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Chapter no 38 – Blood Like Wax

Empire of Silence

I NEVER LOST A round of single combat in the Colosso, never had to kneel beside one of the professional gladiators or my fellow myrmidons to await the judgment of the crowd. Not in five engagements. Not in ten. After seven months and a particularly clever turn using sand from the coliseum floor to short out a gladiator’s shield-emitters, I’d garnered quite the reputation. I’d not been made to kill anyone either. The proper gladiators were not permitted to die, and on the rare occasion that I battled one of my fellow myrmidons, I disarmed them. The commons loved the gallantry of it. Most of my fellow myrmidons lacked the proper training I had, and one-on-one duels were where I was most at home.

The risk of death only came in the group actions such as that first

combat I have described. To consecrate each day of combat to Earth and Emperor, those of us not fighting in the small pools or single-combat tournaments would shed our blood in the opening melee. Call it tradition. I participated several times, scraping by sometimes by the skin of my teeth and sometimes in spectacular triumph. Once we came through without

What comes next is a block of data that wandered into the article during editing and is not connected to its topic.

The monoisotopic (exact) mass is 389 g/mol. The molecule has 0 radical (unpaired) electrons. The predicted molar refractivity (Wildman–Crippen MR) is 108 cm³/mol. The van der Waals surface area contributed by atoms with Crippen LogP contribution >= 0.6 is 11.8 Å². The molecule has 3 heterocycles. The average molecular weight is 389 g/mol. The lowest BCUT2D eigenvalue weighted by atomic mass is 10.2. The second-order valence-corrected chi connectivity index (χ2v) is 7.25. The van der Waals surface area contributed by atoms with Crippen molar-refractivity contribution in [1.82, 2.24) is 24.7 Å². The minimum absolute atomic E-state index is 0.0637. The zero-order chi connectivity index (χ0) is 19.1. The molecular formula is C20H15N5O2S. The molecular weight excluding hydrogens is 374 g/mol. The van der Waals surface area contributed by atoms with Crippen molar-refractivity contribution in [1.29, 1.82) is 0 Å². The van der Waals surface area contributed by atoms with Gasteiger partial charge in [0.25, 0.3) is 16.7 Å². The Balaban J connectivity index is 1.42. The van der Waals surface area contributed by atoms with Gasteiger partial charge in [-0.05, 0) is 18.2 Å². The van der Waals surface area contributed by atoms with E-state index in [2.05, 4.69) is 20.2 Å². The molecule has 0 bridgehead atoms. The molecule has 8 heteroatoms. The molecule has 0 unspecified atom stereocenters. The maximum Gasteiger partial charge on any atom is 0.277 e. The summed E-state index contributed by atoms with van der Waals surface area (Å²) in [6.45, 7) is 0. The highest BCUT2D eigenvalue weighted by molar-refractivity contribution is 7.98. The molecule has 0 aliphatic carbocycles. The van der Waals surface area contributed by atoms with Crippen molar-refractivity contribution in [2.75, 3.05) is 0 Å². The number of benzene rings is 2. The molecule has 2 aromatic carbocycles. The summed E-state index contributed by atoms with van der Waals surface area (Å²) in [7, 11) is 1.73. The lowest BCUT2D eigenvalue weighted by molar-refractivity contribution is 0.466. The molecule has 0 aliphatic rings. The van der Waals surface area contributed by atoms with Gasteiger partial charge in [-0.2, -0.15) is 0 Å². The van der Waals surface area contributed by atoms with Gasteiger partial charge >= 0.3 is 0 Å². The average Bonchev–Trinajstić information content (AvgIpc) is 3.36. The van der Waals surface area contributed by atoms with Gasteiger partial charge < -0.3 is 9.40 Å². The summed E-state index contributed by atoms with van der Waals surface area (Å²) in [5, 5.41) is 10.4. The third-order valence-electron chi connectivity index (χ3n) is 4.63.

losing a single man. Another time only Switch and I remained. Kiri left the Colosso shortly after I arrived, and Banks died shortly after that, killed in

single combat with the gladiator captain Jaffa when the man’s spear struck a joint in his armor.

The Umandh were made to fight too. Once I watched a droning quartet of xenobites battle a pair of panthers brought from offworld. One of the beasts fell quickly, the great cats goaded by hunger and hormone shots that drove them mad. The others—learning that the alien things were predators

—panicked and tried to defend themselves, their tentacles lashing at the massive cats. They succeeded, but not before another of their number was

critically wounded, leaking its noxious green blood onto the bricks. I’d never fought one of the creatures myself. They were not permitted to battle against the human myrmidons. Even without proper combat armor the

creatures stood a chance of victory, and it wouldn’t have done for a child of Earth to fall at the hand—or what passed for hands—of a xenobite barbarian.

 

 

The myrmidons’ dining hall in the coliseum dormitories stank of sweat and vat-grown meat and smelled of home. After nearly a year in the Colosso,

after fifty-seven of my contracted group engagements and nearly as many nonlethal single combats, the musty place with its shallow-arched ceiling and sputtering lamps was more a home than Devil’s Rest had ever been. I was always greeted with friendly waves from Elara and the others who knew me and with whispers from the rawer recruits. The Legion troop

carrier Obdurate had limped into port recently, discharging a few foederati contract soldiers who wanted out of the war. For them the lives of myrmidons at Colosso on a strange new world was a vacation, paradise

after the rigors of real combat.

“Nearly wiped the Pale out at Wodan,” one was saying as I walked past. “First Strategos Hauptmann led the sortie himself.”